An outbreak of measles in Washtenaw County elementary schools does not pose a major threat to the University, local public health officials said yesterday.
Nine suspected cases have been reported to the Washtenaw County Public Health Department and the Centers for Disease Control in the last two weeks. The scare began 11 days ago when a student at Burns Park Elementary School in Ann Arbor started to show symptoms of the disease after his family returned from a trip to Europe, county and federal officials said in a conference call yesterday.
The officials said they are not worried about the disease infecting the University student body or residence halls.
“There is some reassurance of the fact that we have not had a huge number of suspects in the area and nobody from the University,” said Stan Reedy, the public health medical director for Washtenaw County.
He said the only reason to worry about the virus reaching the community would be if these elementary school children visited campus or if University students visit classrooms in the Ann Arbor area.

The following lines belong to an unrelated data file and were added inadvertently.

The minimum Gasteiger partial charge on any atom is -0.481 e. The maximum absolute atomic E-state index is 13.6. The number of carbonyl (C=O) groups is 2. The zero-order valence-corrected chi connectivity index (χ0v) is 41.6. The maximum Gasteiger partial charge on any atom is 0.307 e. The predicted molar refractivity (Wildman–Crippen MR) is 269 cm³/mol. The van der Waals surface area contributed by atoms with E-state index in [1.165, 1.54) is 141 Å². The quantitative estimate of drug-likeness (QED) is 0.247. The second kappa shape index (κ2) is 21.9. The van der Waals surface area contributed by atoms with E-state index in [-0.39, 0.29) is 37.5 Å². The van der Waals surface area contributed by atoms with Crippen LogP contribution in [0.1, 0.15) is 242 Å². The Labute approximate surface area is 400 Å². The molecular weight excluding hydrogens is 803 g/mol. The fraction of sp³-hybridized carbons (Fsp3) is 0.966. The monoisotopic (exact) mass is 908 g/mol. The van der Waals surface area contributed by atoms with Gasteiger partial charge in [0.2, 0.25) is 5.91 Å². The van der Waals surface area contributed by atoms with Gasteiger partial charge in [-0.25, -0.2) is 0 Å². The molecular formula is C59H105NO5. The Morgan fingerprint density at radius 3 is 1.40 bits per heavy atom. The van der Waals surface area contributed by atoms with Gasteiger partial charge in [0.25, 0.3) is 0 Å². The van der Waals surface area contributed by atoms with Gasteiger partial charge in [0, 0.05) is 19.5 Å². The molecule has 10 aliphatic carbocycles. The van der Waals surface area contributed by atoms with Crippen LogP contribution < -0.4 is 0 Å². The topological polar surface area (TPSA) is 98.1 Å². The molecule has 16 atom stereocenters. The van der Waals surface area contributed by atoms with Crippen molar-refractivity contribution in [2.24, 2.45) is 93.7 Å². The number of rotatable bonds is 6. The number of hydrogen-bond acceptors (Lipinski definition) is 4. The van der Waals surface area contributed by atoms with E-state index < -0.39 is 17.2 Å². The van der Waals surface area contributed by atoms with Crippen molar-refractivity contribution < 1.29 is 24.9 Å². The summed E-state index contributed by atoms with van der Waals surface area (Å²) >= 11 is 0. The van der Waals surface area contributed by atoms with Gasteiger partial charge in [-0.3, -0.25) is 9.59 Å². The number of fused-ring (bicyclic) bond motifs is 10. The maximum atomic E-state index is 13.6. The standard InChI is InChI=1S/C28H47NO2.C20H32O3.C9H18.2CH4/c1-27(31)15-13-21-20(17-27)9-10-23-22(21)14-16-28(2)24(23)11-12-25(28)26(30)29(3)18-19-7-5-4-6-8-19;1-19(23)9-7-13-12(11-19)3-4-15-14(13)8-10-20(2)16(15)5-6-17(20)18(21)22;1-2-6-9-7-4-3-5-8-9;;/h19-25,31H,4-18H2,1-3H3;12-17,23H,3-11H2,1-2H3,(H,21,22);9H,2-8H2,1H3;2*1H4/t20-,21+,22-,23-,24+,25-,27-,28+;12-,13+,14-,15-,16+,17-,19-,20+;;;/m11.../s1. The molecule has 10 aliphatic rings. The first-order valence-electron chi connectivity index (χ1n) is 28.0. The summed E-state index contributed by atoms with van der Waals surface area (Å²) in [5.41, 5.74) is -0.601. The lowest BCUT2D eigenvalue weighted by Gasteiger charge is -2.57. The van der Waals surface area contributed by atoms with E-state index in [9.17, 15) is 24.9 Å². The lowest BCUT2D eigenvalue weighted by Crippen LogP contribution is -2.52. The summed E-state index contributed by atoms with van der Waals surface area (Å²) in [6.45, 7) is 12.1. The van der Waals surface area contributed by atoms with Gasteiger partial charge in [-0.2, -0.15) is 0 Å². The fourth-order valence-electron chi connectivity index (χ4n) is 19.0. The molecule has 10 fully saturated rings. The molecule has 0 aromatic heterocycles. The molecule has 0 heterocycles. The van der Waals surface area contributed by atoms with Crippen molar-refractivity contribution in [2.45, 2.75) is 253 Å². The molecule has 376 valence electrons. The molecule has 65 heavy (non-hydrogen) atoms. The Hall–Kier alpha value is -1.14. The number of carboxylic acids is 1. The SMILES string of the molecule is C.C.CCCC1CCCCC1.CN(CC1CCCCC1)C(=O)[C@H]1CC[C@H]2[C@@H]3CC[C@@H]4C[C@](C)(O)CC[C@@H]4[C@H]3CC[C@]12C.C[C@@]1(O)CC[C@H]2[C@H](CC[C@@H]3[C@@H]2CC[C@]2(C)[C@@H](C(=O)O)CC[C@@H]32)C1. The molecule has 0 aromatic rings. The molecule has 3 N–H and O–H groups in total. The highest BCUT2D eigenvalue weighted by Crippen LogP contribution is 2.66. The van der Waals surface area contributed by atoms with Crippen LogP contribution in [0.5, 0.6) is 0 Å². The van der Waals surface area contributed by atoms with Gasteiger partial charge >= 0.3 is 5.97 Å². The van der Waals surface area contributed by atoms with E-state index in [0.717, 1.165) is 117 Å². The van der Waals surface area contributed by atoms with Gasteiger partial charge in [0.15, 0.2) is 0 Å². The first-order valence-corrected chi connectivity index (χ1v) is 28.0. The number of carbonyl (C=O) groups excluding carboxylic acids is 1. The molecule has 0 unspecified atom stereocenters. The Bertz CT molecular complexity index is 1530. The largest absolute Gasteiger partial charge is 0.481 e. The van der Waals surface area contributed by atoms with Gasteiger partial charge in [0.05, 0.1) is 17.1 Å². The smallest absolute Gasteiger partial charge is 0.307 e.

“Although the potential is there, that is not really a major concern,” Reedy said.
Measles is considered an outbreak after only one confirmed case because it is highly contagious, he said. The virus can spread when an infected person coughs, sneezes or shares a drink.
Reedy said the department has adequately responded to the cases.
“An appropriate public health response to a public case of measles involves a notification to those who could be exposed,” Reedy said. “We’ve not held back.”
The Burns Park Elementary school case was initially reported as a positive test, but it was later discovered that two samples had been mixed up, said Ann Schuchat, the director of the National Immunization Center for Immunization and Respiratory Diseases at the Centers for Disease Control. The sample has now been sent to the Centers for Disease Control’s Atlanta headquarters for further testing.
So far, there has been one confirmed case of the measles, from a student at Angell Elementary School in Ann Arbor. The student was quarantined and the student’s period of transmission has passed.
As the situation now stands, four other tests have come back negative and four more are still awaiting lab results. The nine cases involved elementary school children in the Ann Arbor-Ypsilanti area, all of whom had already received the measles vaccine.